How will climate change bills impact jobs, families?
These past few years, we’ve heard stories and watched television shows and movies dedicated to the theory of climate change. As representatives in the Washington State Legislature, we’re proud to serve a district that includes some of the most pristine areas in our country.
So, any legislative action that could enhance such beauty is given strong consideration. However, this legislative session we are concerned about several bills that could have a direct impact on our way of life, jobs and pocketbooks. One measure proposed by the governor, House Bill 1819, also called the “cap and trade” bill, is of particular concern to us.
This bill is the result of our state’s participation in the Western Climate Initiative, which tentatively includes six states and four Canadian provinces. As part of this initiative, state agencies have noted that some industries would have to be destroyed with the hope that other “green-job” industries would be created. In our view, it’s just too risky in this economy to lose a single job, particularly the blue-collar jobs that support most families in the 39th District.
We oppose this “cap and trade” legislation because it has the potential to further erode our job base and the family budget. The idea of this system is to “cap” the amount of carbon emitted in the state from any business producing over a certain amount.
Businesses would be required to purchase allowances at auction from a Western Climate Initiative entity to allow them to emit levels of carbon over this amount.
If businesses did not have enough allowances to cover their emissions, they would have to pay hefty fines. If businesses did not use all of their allowances, they could sell them on an open market.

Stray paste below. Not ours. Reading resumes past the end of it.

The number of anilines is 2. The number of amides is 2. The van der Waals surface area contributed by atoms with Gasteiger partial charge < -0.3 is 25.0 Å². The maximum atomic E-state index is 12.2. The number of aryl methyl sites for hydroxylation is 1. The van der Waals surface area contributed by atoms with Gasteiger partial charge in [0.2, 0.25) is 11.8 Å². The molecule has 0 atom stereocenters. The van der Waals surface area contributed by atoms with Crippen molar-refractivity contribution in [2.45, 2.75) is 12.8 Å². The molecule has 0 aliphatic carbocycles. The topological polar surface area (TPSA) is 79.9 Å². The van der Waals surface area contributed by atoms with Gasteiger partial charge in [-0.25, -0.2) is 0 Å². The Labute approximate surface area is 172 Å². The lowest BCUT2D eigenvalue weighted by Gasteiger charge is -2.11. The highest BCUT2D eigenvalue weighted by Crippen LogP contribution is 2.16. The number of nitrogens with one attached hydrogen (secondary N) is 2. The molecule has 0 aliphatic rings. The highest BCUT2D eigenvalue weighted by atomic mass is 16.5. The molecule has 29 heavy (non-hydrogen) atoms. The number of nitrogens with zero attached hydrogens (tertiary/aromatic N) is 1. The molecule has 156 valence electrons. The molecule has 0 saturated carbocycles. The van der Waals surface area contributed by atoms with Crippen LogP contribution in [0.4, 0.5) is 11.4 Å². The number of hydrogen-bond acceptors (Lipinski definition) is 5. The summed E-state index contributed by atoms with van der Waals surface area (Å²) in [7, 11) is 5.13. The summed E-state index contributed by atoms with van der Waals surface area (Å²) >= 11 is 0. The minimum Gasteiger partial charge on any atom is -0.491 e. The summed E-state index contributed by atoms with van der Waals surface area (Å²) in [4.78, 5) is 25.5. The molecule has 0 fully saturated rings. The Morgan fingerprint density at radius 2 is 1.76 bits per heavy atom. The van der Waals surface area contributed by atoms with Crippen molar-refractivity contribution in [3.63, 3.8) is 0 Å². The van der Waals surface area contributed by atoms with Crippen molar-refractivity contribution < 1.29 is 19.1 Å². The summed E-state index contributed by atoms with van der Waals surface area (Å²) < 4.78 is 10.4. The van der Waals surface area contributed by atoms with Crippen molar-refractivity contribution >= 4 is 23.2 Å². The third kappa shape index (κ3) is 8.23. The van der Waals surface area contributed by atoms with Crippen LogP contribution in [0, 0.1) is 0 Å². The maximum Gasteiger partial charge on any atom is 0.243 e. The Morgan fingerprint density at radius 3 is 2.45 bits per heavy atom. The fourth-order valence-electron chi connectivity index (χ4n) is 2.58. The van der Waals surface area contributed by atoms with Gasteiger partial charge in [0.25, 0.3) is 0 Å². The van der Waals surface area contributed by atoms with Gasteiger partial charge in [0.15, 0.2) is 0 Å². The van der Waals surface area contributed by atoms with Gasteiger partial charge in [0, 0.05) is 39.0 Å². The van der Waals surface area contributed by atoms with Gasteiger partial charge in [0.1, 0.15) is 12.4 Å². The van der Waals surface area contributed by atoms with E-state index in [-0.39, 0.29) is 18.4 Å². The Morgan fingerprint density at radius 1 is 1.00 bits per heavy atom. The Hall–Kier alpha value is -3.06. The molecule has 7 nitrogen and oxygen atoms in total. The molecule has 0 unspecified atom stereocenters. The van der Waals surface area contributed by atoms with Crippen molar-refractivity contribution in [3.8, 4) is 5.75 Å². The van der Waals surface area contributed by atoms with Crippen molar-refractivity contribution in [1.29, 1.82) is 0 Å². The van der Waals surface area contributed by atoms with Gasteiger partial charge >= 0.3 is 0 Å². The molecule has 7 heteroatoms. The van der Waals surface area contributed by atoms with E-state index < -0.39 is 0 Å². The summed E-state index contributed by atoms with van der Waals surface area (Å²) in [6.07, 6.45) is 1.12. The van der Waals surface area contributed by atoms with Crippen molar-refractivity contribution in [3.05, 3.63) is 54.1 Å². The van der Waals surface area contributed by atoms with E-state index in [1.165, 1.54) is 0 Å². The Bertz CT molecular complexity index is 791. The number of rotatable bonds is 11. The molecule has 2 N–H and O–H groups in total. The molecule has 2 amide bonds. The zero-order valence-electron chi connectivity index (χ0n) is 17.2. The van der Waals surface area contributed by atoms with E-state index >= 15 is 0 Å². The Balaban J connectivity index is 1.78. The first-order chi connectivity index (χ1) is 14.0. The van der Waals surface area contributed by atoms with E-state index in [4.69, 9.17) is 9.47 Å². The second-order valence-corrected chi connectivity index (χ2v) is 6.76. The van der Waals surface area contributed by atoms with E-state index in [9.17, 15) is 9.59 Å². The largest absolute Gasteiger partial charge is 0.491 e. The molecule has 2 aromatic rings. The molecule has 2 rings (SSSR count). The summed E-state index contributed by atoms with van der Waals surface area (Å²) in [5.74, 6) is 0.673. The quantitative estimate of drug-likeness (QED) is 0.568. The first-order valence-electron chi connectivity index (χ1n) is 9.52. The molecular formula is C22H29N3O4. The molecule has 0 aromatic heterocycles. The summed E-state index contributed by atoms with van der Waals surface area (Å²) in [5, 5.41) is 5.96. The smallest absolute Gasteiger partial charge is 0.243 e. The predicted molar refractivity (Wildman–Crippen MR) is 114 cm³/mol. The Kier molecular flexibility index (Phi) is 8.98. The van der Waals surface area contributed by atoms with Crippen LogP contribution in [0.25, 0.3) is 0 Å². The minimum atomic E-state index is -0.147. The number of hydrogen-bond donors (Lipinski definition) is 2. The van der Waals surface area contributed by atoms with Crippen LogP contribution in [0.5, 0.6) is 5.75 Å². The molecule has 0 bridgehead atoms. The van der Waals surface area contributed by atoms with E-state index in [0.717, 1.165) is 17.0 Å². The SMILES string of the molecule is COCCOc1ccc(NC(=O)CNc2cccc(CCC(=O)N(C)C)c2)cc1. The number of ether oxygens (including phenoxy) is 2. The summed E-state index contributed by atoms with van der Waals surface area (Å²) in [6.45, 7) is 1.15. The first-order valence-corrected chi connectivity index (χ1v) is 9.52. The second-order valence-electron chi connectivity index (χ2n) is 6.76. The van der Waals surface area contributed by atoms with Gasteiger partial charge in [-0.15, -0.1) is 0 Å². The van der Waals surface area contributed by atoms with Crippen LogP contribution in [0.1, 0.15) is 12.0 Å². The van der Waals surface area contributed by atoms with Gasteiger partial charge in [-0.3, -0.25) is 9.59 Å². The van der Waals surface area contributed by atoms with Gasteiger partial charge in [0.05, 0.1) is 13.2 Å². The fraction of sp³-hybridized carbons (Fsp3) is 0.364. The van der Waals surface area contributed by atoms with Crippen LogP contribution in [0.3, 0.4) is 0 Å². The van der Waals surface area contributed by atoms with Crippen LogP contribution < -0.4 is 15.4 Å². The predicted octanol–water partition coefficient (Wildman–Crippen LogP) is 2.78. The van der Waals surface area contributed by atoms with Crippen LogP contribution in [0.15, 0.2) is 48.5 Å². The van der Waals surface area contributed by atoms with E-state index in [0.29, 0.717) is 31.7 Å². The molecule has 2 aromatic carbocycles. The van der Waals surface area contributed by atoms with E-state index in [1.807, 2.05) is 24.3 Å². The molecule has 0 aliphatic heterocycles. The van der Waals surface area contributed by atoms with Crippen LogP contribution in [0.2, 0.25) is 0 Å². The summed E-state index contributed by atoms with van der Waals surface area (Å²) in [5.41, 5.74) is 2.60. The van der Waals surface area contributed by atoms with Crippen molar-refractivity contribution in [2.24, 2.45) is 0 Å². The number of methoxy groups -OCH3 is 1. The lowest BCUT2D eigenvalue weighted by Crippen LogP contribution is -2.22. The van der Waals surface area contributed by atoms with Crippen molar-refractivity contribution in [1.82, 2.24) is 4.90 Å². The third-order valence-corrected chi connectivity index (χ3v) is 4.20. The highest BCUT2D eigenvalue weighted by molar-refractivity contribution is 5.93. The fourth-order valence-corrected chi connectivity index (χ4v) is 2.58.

If all this seems confusing, that’s because it is. First, we would be one of only a few states to implement cap and trade. So when we encounter problems, we would basically be on our own. This would put our state at a serious competitive disadvantage with other states. It also means businesses that could not withstand these heavy-handed regulations would likely fold or have to move to a non-cap-and-trade state, such as Idaho.
The fact is, Washington is one of the cleanest states in the nation and the world. Our state already has some of the most stringent and effective environmental protection laws. Even if we completely eliminated all Washington’s carbon emissions, it would only amount to three-tenths of one percent of global emissions. Costly restrictions would not apply to items imported to our state from countries that are major polluters around the globe, which seems to be the biggest problem needing a fix right now.
In addition, this bill would create financial hardships on families already stretched thin. The federal Congressional Budget Office estimates the effects of a cap and trade system would cost low-income families at least $750 a year. We cannot support any bill that would take money out of your pocket, raise taxes, increase fees or kill jobs in this fragile economy.
The risks in this legislation are just too great right now. As legislators who will be asked to support House Bill 1819, we need more information from state agencies on the number of businesses that would be impacted under the cap and tax system the bill would create. We also need to know what so-called “green jobs” the bill would purport to create would be and where. Most important, we need all the facts and figures on what costs consumers would face because of the taxes the bill authorizes.
Our concern is this kind of legislation is not sincere about making Washington cleaner and greener. Instead, it’s about money and power – making state government larger and more intrusive while reducing the green in your wallet.
Families can’t afford big-government tax and spend policies, particularly in the current economic situation the state faces. It’s time state government needs to get its priorities straight and focus on retaining the jobs we have, helping businesses grow and create jobs, and ensuring a sustainable future for our families.
EDITOR’S NOTE: Rep. Kirk Pearson, R-Monroe, and Rep. Dan Kristiansen, R-Snohomish, represent the 39th Legislative District. Pearson can be contacted at (360) 786-7816 and Kristiansen may be reached at (360) 786-7967.